Other problems, such as tendinitis, capsulitis, and ligament sprains and pulls can also keep a golf enthusiast in the clubhouse. Improper shoes can bring on blisters, neuromas (inflamed nerve endings) and other pains in the feet. Podiatrists see these problems daily and can treat them conservatively to allow for a quick return to the sport.

When injured, participation is no substitute for rehabilitation. Injured body parts must be thoroughly treated and rehabilitated to meet the full demands of golf or any other sport. If you are injured, your return should be gradual. As much as you may want to get back to your game, take it slowly.

Orthoses: preventing pain, improving game

For the foot that is not able to function normally due to biomechanical conditions such as excessive pronation (rolling in) or supination (rolling out), a state of optimal biomechanics can be achieved through the use of orthoses, custom shoe inserts that can be prescribed by a podiatrist. Orthoses not only allow the feet to function as they ought to but can alleviate the predisposition to injury brought on by biomechanical imbalances.

How playing golf impacts on the foot

Any golf professional will tell you that problems with the feet, even a painful corn or callus, can impede timing and balance to the point where it affects the scorecard at the end of the day.

The torque of a golf swing can strain muscles in the legs, abdomen and back. The fact that the game is usually played on hilly terrain increases these forces, and can lead to injury.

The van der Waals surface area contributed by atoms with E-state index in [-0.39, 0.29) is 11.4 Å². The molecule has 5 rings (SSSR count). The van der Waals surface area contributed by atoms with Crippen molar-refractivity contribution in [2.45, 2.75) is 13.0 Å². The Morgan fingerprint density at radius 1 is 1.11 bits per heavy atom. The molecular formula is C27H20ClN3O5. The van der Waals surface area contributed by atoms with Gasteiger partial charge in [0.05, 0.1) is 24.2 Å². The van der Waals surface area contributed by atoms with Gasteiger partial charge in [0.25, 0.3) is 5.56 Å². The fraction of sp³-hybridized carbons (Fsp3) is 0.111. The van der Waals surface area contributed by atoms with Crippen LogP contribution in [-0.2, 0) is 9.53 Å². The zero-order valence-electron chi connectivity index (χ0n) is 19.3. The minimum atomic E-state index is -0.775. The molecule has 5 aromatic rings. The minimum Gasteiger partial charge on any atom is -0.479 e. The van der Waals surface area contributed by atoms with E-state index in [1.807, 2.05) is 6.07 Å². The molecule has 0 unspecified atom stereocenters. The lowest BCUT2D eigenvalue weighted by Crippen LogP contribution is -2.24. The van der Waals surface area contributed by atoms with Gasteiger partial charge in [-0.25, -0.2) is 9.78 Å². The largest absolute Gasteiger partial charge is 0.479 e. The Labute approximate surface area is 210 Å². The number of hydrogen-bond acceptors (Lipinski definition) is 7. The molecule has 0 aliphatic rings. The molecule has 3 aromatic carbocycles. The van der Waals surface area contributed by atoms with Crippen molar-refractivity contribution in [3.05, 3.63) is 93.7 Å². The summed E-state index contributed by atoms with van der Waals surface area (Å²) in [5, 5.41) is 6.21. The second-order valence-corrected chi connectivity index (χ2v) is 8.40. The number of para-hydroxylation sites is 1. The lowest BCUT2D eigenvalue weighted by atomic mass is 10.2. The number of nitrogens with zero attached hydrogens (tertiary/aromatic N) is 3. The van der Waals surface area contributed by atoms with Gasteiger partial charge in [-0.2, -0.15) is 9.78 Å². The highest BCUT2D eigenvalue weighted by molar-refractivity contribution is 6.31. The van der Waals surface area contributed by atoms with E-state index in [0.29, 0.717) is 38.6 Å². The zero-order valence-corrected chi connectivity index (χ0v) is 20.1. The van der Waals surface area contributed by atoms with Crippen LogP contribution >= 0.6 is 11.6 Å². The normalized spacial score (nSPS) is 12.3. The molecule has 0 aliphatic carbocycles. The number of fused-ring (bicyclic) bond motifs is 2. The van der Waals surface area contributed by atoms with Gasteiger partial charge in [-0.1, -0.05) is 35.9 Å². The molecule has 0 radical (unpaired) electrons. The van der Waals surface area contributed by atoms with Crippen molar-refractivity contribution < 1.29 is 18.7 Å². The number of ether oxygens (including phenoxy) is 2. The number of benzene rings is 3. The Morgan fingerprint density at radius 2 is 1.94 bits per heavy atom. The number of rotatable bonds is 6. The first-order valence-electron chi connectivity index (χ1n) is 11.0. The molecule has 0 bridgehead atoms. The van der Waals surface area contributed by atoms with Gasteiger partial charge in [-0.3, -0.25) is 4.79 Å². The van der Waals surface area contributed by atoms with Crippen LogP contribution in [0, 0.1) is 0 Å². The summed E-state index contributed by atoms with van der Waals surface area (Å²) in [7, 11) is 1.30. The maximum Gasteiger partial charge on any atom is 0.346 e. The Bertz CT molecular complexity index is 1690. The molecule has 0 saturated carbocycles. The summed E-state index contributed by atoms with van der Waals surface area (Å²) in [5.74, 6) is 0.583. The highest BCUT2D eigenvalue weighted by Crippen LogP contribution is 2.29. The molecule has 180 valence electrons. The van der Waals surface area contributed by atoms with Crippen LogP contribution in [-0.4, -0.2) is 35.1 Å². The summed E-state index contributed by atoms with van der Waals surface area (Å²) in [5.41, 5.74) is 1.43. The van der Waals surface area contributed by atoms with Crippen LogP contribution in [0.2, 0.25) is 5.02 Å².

However, a full round of golf adds up to a four or five-mile workout that can reduce stress and improve cardiovascular health.

Potential problems and when to seek the help of a podiatrist

If a round of golf is painful on the feet, first assess the quality of your shoes. Any time pain is not adequately resolved with good, stable golf shoes and is present for more than two or three consecutive rounds, it’s time to visit a podiatrist. They can diagnose and treat any problems and help make your feet an asset, not a liability, to your golf game.

If biomechanical problems are present in your swing, they will invariably cause symptoms when walking the course as well. Addressing biomechanical problems in walking may therefore result in the secondary benefit of an improved swing through proper foot function.

Equipment required

Once driven by fashion, golf shoes were wing-tip oxfords with spikes. Today, shoes are constructed using basic principles of athletic footwear. Some even incorporate advanced technological innovations such as graphite shank reinforcements, which keep them light and add strength.

Don’t wear anything on your feet that wouldn’t be comfortable if you were taking a good long walk. Make sure shoes fit well in the store before purchasing them. It’s best to shop for them in the afternoon when the feet are slightly swollen. Try on shoes with the same socks you’ll wear on the course. Tie both left and right shoes tightly and walk around your store or pro shop for a few minutes before deciding on a make and model.

Maintaining healthy feet for golf

Proper warm-up and stretching exercises specific to golf can help in injury prevention. A sports podiatrist can recommend a suitable warm-up regime.

Five top tips when playing golf

  1. Start easy and build up your playing time carefully.
  2. Don’t forget to stretch regularly, especially before taking to the first tee.
  3. Fit your shoes with the socks that you plan to wear.
  4. Stretch to alleviate stiffness after a day of golf.
  5. Lift with your legs. This applies to lifting golf bags in particular - bending at the waist to pick up your bag will strain your back.

The Basildon Practice

38 Byfletts (Off Clayhill Road), Basildon, Essex



The Romford Practice

587 Upper Brentwood Road, Gidea Park, Romford

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